It is just that time of year. Transfer season is upon us.
While it is common to see all types of transfers — public to public, public to Catholic, among them — the one that you see the most right now is public to private, or NEPSAC. It is simply a part of the fabric of high school football in New England.
For years, NEPSAC programs did not aggressively pursue MIAA players. But, starting with BB&N and Lawrence Academy about 15 years ago, ISL schools more and more had to recruit top MIAA talent to compete.
And that’s really the key issue. If an ISL program only goes into the season with the same returners, it will not be able to compete with its counterparts. There is no longer a “work with what you have” situation in the ISL. Going after the top MIAA talent is the only way to keep up with the Joneses.
There are a few key draws to going that route. Chief among them is the ability to “reclassify,” or repeat a year. The opportunity to have an extra year gives some players another year to impress college recruiters.
Catholic schools are allowed to have middle schoolers repeat, but once in high school, no MIAA school allows repeats (without a waiver, of course). It is common to see juniors repeat when they go to the ISL. Those are prime recruiting years, and ISL schools are able to take advantage of that.
Maybe 10 to 15 years ago, you only saw a couple ISL programs really go after MIAA players. Now? It’s the rule, not the exception. In NEPSAC bowl games, you’re seeing ISL teams match up with Class A programs that may have six to eight postgraduates. So if that’s who the ISL teams are competing against, why would they stop going after top MIAA talent? It builds upon itself.
This is a discussion that takes place year round. Of the coaches we talked to, only Natick’s Mark Mortarelli would go on the record. Here is what he said.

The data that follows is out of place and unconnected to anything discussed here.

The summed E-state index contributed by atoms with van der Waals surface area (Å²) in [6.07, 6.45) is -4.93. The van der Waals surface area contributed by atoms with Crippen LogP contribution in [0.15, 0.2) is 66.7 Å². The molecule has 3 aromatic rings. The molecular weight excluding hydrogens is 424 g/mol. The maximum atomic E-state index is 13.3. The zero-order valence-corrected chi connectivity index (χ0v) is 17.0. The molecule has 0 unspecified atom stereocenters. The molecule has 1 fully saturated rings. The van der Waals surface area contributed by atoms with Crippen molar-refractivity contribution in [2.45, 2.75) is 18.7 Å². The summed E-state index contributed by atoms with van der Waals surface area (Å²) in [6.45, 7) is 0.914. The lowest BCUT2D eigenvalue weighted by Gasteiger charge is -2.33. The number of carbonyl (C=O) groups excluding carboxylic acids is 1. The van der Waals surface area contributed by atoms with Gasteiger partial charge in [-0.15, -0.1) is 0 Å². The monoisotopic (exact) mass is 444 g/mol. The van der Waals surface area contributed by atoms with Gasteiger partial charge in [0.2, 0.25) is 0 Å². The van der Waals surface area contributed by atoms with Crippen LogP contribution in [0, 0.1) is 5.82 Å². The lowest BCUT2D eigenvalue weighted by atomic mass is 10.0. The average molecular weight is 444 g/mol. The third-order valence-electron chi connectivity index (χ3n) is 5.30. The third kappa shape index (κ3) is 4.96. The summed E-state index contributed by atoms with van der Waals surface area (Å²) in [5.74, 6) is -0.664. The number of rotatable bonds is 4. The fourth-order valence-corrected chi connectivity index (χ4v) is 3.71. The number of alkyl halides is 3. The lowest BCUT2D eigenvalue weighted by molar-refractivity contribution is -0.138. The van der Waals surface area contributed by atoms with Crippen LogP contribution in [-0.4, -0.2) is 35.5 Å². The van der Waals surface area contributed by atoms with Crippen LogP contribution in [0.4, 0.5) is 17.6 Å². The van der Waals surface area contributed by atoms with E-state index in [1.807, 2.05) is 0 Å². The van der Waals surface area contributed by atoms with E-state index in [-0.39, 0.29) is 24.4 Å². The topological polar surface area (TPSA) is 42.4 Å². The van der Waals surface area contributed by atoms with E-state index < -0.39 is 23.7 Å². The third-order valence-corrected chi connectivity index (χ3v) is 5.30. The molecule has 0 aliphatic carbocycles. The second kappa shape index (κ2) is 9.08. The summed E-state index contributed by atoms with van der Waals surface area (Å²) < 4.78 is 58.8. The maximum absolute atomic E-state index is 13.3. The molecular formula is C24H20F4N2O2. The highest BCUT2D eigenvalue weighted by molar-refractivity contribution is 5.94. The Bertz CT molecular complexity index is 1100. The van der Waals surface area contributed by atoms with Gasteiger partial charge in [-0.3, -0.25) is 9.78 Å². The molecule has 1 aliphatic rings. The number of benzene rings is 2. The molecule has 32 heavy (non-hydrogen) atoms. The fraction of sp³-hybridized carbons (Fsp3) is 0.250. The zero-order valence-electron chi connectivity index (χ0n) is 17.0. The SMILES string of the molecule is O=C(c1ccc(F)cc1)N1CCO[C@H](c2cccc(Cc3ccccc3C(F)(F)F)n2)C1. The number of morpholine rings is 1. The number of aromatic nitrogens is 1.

“In my opinion, there is nothing like playing for your hometown team with your friends you grew up with on a Friday night,” Mortarelli said. “With the college transfer portal and the impact of social media, kids are quicker to believe the grass may be greener somewhere else. The allure of ‘reclassifying’ makes kids think it will get them a scholarship. It’s simply not true. You are either a scholarship player or you are not.
“I have never met a college coach who has suggested a player should transfer. The player gets themselves recruited. It is our jobs as coaches to help them and to get them as much exposure as possible. That can happen at a public school, as well as it can happen anywhere else. It’s frustrating that other high school coaches can come to our games, watch our players, and then recruit them. I don’t think the families are completely informed.“
One thing is for sure. This is not going to change. Unless the administrations of ISL schools decide otherwise, if you have an impact player on an MIAA team, a transfer is always a possibility.
Another aspect that has to be taken under consideration is the state of recruiting in Massachusetts. Right now, with Hudl, you are not seeing players fly under the radar. There really isn’t an “exposure” issue, no matter where someone is playing.
But everyone needs to understand that transfer season is the way of the world now. It’s just the way it is. It is hard to believe that you will see things go back to the way they were.
Unless there is a major sea change, it will be the same way next year, and the year after that.